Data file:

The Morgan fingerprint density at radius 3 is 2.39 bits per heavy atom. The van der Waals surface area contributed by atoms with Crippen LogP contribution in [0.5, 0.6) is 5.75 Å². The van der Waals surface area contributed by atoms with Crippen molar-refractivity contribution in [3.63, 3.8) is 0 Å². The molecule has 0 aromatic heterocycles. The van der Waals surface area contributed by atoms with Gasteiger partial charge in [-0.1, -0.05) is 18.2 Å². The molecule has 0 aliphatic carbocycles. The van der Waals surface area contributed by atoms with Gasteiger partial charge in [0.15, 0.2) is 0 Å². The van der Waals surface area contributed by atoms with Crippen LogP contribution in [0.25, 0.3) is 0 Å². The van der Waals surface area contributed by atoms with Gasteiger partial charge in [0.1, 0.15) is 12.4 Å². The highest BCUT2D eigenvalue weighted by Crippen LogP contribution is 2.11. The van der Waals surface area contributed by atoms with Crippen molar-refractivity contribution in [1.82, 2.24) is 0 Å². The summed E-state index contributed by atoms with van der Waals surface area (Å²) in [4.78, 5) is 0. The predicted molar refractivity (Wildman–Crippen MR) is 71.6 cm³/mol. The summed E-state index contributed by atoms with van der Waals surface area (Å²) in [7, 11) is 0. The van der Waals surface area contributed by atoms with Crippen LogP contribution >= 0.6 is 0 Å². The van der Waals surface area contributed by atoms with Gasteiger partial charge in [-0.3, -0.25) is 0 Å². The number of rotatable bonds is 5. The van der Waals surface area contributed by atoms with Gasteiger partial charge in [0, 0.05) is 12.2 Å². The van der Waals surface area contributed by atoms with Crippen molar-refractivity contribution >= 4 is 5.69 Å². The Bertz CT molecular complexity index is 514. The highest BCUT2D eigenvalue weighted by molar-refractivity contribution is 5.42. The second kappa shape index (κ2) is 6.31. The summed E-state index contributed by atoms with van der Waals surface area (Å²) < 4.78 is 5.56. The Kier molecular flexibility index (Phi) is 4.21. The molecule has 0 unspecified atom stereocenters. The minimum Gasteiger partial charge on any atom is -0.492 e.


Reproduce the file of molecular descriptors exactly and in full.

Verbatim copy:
The Morgan fingerprint density at radius 3 is 2.39 bits per heavy atom. The van der Waals surface area contributed by atoms with Crippen LogP contribution in [0.5, 0.6) is 5.75 Å². The van der Waals surface area contributed by atoms with Crippen molar-refractivity contribution in [3.63, 3.8) is 0 Å². The molecule has 0 aromatic heterocycles. The van der Waals surface area contributed by atoms with Gasteiger partial charge in [-0.1, -0.05) is 18.2 Å². The molecule has 0 aliphatic carbocycles. The van der Waals surface area contributed by atoms with Gasteiger partial charge in [0.15, 0.2) is 0 Å². The van der Waals surface area contributed by atoms with Crippen LogP contribution in [0.25, 0.3) is 0 Å². The van der Waals surface area contributed by atoms with Gasteiger partial charge in [0.1, 0.15) is 12.4 Å². The highest BCUT2D eigenvalue weighted by Crippen LogP contribution is 2.11. The van der Waals surface area contributed by atoms with Crippen molar-refractivity contribution in [1.82, 2.24) is 0 Å². The summed E-state index contributed by atoms with van der Waals surface area (Å²) in [4.78, 5) is 0. The predicted molar refractivity (Wildman–Crippen MR) is 71.6 cm³/mol. The summed E-state index contributed by atoms with van der Waals surface area (Å²) in [7, 11) is 0. The van der Waals surface area contributed by atoms with Crippen LogP contribution >= 0.6 is 0 Å². The van der Waals surface area contributed by atoms with Gasteiger partial charge in [-0.3, -0.25) is 0 Å². The number of rotatable bonds is 5. The van der Waals surface area contributed by atoms with Gasteiger partial charge in [0, 0.05) is 12.2 Å². The van der Waals surface area contributed by atoms with Crippen molar-refractivity contribution >= 4 is 5.69 Å². The Bertz CT molecular complexity index is 514. The highest BCUT2D eigenvalue weighted by molar-refractivity contribution is 5.42. The second kappa shape index (κ2) is 6.31. The summed E-state index contributed by atoms with van der Waals surface area (Å²) < 4.78 is 5.56. The Kier molecular flexibility index (Phi) is 4.21. The molecule has 0 unspecified atom stereocenters. The minimum Gasteiger partial charge on any atom is -0.492 e.